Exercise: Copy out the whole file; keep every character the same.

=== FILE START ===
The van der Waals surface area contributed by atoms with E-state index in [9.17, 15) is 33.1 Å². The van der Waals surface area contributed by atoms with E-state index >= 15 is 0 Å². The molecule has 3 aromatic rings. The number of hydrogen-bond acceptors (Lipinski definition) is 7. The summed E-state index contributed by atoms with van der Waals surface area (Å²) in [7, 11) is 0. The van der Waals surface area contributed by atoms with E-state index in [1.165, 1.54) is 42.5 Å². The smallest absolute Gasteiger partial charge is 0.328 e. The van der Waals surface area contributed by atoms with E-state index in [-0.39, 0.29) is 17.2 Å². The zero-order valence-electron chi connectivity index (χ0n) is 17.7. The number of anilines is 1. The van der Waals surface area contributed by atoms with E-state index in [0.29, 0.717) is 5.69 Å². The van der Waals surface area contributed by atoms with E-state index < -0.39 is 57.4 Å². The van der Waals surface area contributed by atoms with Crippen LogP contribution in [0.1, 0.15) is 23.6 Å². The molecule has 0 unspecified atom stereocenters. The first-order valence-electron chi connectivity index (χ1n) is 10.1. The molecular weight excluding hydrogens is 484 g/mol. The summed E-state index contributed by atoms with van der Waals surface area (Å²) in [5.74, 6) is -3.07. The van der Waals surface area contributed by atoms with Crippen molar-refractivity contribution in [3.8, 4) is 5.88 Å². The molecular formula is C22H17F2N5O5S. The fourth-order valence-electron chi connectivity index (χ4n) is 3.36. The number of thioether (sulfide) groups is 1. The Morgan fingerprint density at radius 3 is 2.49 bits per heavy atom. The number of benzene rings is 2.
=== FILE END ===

The van der Waals surface area contributed by atoms with E-state index in [9.17, 15) is 33.1 Å². The van der Waals surface area contributed by atoms with E-state index >= 15 is 0 Å². The molecule has 3 aromatic rings. The number of hydrogen-bond acceptors (Lipinski definition) is 7. The summed E-state index contributed by atoms with van der Waals surface area (Å²) in [7, 11) is 0. The van der Waals surface area contributed by atoms with E-state index in [1.165, 1.54) is 42.5 Å². The smallest absolute Gasteiger partial charge is 0.328 e. The van der Waals surface area contributed by atoms with E-state index in [-0.39, 0.29) is 17.2 Å². The zero-order valence-electron chi connectivity index (χ0n) is 17.7. The number of anilines is 1. The van der Waals surface area contributed by atoms with E-state index in [0.29, 0.717) is 5.69 Å². The van der Waals surface area contributed by atoms with E-state index < -0.39 is 57.4 Å². The van der Waals surface area contributed by atoms with Crippen LogP contribution in [0.1, 0.15) is 23.6 Å². The molecule has 0 unspecified atom stereocenters. The first-order valence-electron chi connectivity index (χ1n) is 10.1. The molecular weight excluding hydrogens is 484 g/mol. The summed E-state index contributed by atoms with van der Waals surface area (Å²) in [5.74, 6) is -3.07. The van der Waals surface area contributed by atoms with Crippen molar-refractivity contribution in [3.8, 4) is 5.88 Å². The molecular formula is C22H17F2N5O5S. The fourth-order valence-electron chi connectivity index (χ4n) is 3.36. The number of thioether (sulfide) groups is 1. The Morgan fingerprint density at radius 3 is 2.49 bits per heavy atom. The number of benzene rings is 2.